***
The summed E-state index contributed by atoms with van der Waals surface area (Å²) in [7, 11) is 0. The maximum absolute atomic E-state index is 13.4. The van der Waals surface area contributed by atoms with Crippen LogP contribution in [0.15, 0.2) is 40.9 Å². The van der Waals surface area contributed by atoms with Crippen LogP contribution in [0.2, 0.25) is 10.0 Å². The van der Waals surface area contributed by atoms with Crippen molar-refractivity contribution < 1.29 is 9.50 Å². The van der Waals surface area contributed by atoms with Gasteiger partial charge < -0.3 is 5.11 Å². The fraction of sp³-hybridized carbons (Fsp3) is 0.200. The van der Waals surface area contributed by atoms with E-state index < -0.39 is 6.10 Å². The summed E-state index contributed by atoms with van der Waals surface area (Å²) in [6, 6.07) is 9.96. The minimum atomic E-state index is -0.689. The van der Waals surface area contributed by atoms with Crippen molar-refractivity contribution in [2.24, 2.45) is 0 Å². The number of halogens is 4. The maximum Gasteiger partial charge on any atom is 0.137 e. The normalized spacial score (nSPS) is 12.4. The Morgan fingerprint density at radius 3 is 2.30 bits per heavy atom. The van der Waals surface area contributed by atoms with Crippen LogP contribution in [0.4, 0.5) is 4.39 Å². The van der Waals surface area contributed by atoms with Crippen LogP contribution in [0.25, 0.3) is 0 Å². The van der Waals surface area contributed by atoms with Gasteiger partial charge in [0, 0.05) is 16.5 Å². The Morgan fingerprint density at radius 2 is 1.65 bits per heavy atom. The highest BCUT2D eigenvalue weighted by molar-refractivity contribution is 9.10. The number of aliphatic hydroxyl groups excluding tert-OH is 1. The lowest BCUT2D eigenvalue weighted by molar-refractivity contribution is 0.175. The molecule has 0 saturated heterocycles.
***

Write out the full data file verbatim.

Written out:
The summed E-state index contributed by atoms with van der Waals surface area (Å²) in [7, 11) is 0. The maximum absolute atomic E-state index is 13.4. The van der Waals surface area contributed by atoms with Crippen LogP contribution in [0.15, 0.2) is 40.9 Å². The van der Waals surface area contributed by atoms with Crippen LogP contribution in [0.2, 0.25) is 10.0 Å². The van der Waals surface area contributed by atoms with Crippen molar-refractivity contribution < 1.29 is 9.50 Å². The van der Waals surface area contributed by atoms with Gasteiger partial charge < -0.3 is 5.11 Å². The fraction of sp³-hybridized carbons (Fsp3) is 0.200. The van der Waals surface area contributed by atoms with E-state index < -0.39 is 6.10 Å². The summed E-state index contributed by atoms with van der Waals surface area (Å²) in [6, 6.07) is 9.96. The minimum atomic E-state index is -0.689. The van der Waals surface area contributed by atoms with Crippen molar-refractivity contribution in [2.24, 2.45) is 0 Å². The number of halogens is 4. The maximum Gasteiger partial charge on any atom is 0.137 e. The normalized spacial score (nSPS) is 12.4. The Morgan fingerprint density at radius 3 is 2.30 bits per heavy atom. The van der Waals surface area contributed by atoms with Crippen LogP contribution in [0.4, 0.5) is 4.39 Å². The van der Waals surface area contributed by atoms with Crippen LogP contribution in [0.25, 0.3) is 0 Å². The van der Waals surface area contributed by atoms with Gasteiger partial charge in [0, 0.05) is 16.5 Å². The Morgan fingerprint density at radius 2 is 1.65 bits per heavy atom. The highest BCUT2D eigenvalue weighted by molar-refractivity contribution is 9.10. The number of aliphatic hydroxyl groups excluding tert-OH is 1. The lowest BCUT2D eigenvalue weighted by molar-refractivity contribution is 0.175. The molecule has 0 saturated heterocycles.